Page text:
Drawing Tip #2: Do things your own way.
Explanation: This may seem a slight contradiction to earlier points, but let me explain. My point is that even if you see your favorite artist share their work flow, their brush, their...whatever, keep in mind that it MAY NOT WORK FOR YOU. I am a huge fan of Stanley Artgerm Lau. Despite all of the videos he has posted, finding detailed settings of his digital tools are extremely hard to come by. However he was featured in an artist's magazine where he shared his settings. At seemingly long last, I was able to get my hands on the brush settings he uses to ink his work in Painter and this was going to transform everything! Guess what? I didn't like the feel of his brush. It didn't work for me. While grabbing different brush sets and other items from other artists you admire is great, just know that for your own art, you'll want to use what works best for you. You have no idea how hard your favorite artists are pushing down on the paper/tablet. How firmly they grip the pencil, etc. So the settings they have will probably not be the best ones for you. This is one of the situations where trial and error will have to be your best friends.
Drawing Tip #3: Draw what YOU like.
Explanation: In this post-Facebook era, everyone is on the hunt or even obsessed with obtaining "likes" and "page views". Obviously, artists would love their art to be seen by more people. But drawing things that you don't like, especially if you aren't going to be trying to get a job as a commission based artist, is not really worth the time and effort. I'm not saying not to branch out and draw things that you normally wouldn't, artists definitely should. But to make it your mission to draw things simply because it's popular will restrict you in that your passion as an artist won't necessarily come out. Neither would your individualism. It reminds me of a commercial that I recently saw that I shake my head at. It's a commercial with a young woman who talks about how she is an individual and unique. She says that she likes having a "Rocker Chick" style. If the clothing style you are going for has a NAME, then it's not UNIQUE, is it?!?!? Okay, end rant. If you are trying to create your own persona on DeviantArt, then draw what you are passionate about. I am a fan of comic characters, games and TV...that is not unique in the slightest, but if that means you see a bunch of pictures of similar subjects because I like to draw it, that's okay, or at least, it should be.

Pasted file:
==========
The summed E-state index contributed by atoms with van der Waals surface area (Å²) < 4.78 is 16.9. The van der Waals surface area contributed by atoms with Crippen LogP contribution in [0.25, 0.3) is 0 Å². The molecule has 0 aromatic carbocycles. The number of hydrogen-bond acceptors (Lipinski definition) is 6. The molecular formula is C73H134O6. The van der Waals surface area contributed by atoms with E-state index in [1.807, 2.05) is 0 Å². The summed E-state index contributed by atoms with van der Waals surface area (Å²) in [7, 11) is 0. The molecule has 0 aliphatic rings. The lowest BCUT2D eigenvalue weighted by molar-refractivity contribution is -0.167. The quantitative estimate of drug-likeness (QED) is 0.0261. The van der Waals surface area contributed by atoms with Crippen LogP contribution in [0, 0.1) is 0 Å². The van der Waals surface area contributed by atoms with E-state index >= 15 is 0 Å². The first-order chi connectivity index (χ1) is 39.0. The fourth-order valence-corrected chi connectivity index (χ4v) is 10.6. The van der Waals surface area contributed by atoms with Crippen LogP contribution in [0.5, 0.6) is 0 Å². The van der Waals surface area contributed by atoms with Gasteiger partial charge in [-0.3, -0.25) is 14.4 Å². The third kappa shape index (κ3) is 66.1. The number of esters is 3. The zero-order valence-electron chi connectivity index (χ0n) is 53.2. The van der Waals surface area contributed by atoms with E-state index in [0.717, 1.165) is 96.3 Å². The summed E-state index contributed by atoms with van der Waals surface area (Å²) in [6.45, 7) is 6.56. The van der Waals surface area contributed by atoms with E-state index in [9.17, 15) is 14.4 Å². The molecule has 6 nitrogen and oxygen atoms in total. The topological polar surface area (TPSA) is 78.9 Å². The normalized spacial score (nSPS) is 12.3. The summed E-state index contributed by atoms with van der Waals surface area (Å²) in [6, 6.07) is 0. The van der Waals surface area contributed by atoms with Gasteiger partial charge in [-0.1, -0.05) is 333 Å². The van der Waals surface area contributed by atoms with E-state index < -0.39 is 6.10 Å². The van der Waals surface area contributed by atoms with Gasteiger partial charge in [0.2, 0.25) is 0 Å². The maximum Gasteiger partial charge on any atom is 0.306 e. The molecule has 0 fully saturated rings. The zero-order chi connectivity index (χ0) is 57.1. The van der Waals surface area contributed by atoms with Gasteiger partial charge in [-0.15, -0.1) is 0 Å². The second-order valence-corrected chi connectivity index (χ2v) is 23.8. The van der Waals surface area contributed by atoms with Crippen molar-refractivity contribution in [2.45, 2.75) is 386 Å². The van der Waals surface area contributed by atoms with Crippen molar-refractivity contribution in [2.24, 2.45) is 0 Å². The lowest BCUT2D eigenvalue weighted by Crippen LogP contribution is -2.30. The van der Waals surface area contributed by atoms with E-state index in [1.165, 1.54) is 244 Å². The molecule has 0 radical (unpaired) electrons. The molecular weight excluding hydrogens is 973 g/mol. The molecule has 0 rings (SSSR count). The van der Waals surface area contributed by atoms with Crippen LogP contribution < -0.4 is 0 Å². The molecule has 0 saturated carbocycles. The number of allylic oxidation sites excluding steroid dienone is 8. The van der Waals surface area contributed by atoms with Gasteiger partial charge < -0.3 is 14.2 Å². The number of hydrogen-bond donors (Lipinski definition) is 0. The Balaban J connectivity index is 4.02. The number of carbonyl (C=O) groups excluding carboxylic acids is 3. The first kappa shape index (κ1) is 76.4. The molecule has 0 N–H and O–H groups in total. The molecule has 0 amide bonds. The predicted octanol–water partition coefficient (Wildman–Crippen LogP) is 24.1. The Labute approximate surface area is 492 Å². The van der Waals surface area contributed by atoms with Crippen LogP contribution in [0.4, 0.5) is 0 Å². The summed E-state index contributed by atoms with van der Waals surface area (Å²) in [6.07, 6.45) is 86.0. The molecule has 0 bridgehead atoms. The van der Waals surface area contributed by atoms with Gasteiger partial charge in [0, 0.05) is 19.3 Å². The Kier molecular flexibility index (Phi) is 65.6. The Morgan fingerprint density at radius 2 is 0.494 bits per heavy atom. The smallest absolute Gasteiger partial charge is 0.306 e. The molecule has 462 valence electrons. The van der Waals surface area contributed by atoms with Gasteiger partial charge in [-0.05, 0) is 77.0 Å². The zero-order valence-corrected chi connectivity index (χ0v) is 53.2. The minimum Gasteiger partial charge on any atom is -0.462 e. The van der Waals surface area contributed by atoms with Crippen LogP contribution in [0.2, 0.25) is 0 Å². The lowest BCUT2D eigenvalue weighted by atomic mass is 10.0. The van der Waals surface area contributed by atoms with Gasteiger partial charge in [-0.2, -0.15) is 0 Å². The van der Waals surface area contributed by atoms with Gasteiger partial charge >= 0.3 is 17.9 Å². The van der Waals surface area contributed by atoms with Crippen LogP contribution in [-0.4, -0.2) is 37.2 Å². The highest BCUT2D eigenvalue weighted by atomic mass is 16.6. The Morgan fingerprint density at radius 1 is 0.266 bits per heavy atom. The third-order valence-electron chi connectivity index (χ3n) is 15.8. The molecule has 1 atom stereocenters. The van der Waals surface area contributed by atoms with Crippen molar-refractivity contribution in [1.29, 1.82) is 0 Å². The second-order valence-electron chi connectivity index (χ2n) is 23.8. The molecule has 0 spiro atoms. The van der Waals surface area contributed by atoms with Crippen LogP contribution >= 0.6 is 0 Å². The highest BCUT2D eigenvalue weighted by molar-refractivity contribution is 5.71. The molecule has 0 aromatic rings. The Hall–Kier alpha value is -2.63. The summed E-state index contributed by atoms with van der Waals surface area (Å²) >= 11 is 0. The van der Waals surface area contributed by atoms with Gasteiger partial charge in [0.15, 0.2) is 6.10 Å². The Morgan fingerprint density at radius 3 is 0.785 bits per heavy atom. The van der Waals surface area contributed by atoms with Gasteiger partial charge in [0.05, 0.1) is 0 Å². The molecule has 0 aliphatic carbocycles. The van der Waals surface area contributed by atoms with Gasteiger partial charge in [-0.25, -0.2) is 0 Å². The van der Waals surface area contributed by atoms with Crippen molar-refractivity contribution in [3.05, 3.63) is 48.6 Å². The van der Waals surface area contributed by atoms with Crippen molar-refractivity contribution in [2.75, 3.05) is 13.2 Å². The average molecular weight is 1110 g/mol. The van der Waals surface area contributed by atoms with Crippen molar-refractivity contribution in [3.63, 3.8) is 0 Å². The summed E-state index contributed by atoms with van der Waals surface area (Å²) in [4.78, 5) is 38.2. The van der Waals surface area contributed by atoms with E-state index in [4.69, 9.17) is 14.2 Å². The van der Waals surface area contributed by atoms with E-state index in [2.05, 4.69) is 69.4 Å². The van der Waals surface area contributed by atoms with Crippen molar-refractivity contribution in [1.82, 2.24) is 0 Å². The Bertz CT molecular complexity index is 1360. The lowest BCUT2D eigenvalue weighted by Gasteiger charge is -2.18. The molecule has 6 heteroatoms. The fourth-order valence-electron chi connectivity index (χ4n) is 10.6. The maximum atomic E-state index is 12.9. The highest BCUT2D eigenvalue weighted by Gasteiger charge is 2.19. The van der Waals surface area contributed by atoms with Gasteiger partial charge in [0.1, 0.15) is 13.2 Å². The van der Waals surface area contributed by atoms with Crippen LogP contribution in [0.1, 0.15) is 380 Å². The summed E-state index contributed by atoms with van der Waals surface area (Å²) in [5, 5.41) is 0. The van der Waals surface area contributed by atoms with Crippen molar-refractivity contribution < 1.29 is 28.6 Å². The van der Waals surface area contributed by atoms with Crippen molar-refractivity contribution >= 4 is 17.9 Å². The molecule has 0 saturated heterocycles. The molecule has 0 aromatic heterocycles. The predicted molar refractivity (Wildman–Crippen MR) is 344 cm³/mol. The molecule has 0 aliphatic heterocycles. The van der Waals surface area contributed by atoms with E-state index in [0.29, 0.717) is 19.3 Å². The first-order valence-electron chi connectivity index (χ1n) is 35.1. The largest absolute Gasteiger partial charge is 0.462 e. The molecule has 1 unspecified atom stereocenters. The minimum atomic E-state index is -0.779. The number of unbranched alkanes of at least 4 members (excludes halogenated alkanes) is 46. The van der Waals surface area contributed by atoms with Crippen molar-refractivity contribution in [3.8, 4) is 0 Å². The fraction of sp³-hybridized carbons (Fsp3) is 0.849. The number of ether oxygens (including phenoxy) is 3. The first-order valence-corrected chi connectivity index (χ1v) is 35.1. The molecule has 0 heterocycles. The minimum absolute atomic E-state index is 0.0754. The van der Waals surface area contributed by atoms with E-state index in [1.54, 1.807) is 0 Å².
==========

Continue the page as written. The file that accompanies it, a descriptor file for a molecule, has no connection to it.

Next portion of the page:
Point being, if you did spend all of your time drawing League of Legends, Mages and Dark Elves (or whatever else is popular) you won't find the same satisfaction that you would if you were drawing something that you were interested in.
I guess these tips are more philosophical than instructional. However, I plan on providing some of my techniques in a future tutorial if anyone wants to see how I go about creating my pieces. Not to be emulated, but to spark ideas.